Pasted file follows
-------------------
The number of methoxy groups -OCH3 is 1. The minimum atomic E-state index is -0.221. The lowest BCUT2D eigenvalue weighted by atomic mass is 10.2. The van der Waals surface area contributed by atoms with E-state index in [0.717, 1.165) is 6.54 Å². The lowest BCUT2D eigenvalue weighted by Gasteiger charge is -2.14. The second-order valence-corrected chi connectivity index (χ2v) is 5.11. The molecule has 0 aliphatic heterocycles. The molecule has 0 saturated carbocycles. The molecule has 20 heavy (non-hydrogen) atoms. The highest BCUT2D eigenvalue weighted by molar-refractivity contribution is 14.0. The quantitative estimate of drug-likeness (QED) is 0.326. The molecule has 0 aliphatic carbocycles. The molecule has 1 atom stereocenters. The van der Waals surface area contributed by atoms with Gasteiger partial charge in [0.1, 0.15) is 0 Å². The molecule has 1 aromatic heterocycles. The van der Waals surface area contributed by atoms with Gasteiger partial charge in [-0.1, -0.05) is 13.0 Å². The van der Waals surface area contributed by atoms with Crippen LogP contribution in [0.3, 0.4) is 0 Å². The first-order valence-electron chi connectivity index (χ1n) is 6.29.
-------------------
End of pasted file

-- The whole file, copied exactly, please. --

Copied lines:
The number of methoxy groups -OCH3 is 1. The minimum atomic E-state index is -0.221. The lowest BCUT2D eigenvalue weighted by atomic mass is 10.2. The van der Waals surface area contributed by atoms with E-state index in [0.717, 1.165) is 6.54 Å². The lowest BCUT2D eigenvalue weighted by Gasteiger charge is -2.14. The second-order valence-corrected chi connectivity index (χ2v) is 5.11. The molecule has 0 aliphatic heterocycles. The molecule has 0 saturated carbocycles. The molecule has 20 heavy (non-hydrogen) atoms. The highest BCUT2D eigenvalue weighted by molar-refractivity contribution is 14.0. The quantitative estimate of drug-likeness (QED) is 0.326. The molecule has 0 aliphatic carbocycles. The molecule has 1 atom stereocenters. The van der Waals surface area contributed by atoms with Gasteiger partial charge in [0.1, 0.15) is 0 Å². The molecule has 1 aromatic heterocycles. The van der Waals surface area contributed by atoms with Gasteiger partial charge in [-0.1, -0.05) is 13.0 Å². The van der Waals surface area contributed by atoms with Crippen LogP contribution in [0.3, 0.4) is 0 Å². The first-order valence-electron chi connectivity index (χ1n) is 6.29.